We’ve written about the popularity of counterfeit products but we hadn’t given much thought to the consumers that buy them until coming across a study that showed that the people who buy knockoffs are actually more likely to display deceptive behavior.
The study, “The Counterfeit Self: The Deceptive Costs of Faking It,” asked 276 women to try on a new pair of sunglasses—some were told they were designer knockoffs, others were told they were the real thing. The women who thought they were wearing counterfeit products misrepresented their answers more across the tasks presented in the study. They were also more likely to say they believed that people they knew would behave unethically and they tended to rate themselves as feeling “out of touch with the real me.”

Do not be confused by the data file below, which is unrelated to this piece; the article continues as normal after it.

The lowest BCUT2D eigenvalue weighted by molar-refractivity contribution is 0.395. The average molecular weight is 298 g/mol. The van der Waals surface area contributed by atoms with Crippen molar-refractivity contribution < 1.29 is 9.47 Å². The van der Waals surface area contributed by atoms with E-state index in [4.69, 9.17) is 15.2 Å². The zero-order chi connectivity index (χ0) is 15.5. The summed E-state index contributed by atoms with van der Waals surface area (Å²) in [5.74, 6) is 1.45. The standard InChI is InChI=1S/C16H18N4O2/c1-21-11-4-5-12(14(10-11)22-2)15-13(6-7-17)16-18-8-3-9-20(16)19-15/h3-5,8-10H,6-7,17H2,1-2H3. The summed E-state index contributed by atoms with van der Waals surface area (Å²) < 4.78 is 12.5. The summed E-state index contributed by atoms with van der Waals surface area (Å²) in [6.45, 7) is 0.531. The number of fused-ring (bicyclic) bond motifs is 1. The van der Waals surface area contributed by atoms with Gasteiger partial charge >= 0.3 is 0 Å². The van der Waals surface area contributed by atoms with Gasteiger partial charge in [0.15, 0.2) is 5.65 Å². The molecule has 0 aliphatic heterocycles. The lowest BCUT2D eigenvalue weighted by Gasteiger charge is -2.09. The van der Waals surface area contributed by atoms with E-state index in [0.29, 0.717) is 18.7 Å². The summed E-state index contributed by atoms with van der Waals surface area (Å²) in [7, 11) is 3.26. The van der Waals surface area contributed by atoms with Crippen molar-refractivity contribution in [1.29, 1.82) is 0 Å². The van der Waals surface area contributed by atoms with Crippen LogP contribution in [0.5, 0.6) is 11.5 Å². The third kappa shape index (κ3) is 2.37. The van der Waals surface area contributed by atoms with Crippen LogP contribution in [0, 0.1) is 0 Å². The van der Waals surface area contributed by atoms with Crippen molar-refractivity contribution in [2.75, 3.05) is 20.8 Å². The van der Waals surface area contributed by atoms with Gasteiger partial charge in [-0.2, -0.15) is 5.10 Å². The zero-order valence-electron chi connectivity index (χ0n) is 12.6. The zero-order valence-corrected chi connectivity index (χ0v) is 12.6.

While you may be able to fool others when you’re wearing those counterfeit designer sunglasses, can you fool yourself when you’re wearing a fake brand? The study’s authors sum it up best: “We suggested at the outset that people adopt counterfeit products because they are trying to improve their self-image; our studies show that counterfeits have the ironic consequence of harming self-image via inauthenticity, inducing a counterfeit self.”
What do you think?